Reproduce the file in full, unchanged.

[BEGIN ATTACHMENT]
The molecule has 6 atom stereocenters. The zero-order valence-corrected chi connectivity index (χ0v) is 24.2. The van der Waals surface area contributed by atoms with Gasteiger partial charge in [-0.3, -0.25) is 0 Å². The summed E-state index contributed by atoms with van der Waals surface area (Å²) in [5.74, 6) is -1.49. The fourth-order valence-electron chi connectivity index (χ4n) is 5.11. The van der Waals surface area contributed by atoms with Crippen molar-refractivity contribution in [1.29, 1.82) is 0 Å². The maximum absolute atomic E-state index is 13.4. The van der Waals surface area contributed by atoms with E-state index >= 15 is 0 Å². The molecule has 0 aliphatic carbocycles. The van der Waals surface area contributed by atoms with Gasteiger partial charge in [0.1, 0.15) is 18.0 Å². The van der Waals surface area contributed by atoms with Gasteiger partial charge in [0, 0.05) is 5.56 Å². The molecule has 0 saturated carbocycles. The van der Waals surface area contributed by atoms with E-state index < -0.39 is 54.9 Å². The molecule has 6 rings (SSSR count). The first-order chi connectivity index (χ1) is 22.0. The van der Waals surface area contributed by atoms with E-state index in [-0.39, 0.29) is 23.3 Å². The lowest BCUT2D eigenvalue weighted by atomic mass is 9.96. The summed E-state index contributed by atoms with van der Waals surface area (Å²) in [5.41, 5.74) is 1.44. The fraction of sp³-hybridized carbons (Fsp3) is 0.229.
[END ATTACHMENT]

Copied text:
The molecule has 6 atom stereocenters. The zero-order valence-corrected chi connectivity index (χ0v) is 24.2. The van der Waals surface area contributed by atoms with Gasteiger partial charge in [-0.3, -0.25) is 0 Å². The summed E-state index contributed by atoms with van der Waals surface area (Å²) in [5.74, 6) is -1.49. The fourth-order valence-electron chi connectivity index (χ4n) is 5.11. The van der Waals surface area contributed by atoms with Crippen molar-refractivity contribution in [1.29, 1.82) is 0 Å². The maximum absolute atomic E-state index is 13.4. The van der Waals surface area contributed by atoms with E-state index >= 15 is 0 Å². The molecule has 0 aliphatic carbocycles. The van der Waals surface area contributed by atoms with Gasteiger partial charge in [0.1, 0.15) is 18.0 Å². The van der Waals surface area contributed by atoms with Gasteiger partial charge in [0, 0.05) is 5.56 Å². The molecule has 0 saturated carbocycles. The van der Waals surface area contributed by atoms with E-state index < -0.39 is 54.9 Å². The molecule has 6 rings (SSSR count). The first-order chi connectivity index (χ1) is 22.0. The van der Waals surface area contributed by atoms with E-state index in [-0.39, 0.29) is 23.3 Å². The lowest BCUT2D eigenvalue weighted by atomic mass is 9.96. The summed E-state index contributed by atoms with van der Waals surface area (Å²) in [5.41, 5.74) is 1.44. The fraction of sp³-hybridized carbons (Fsp3) is 0.229.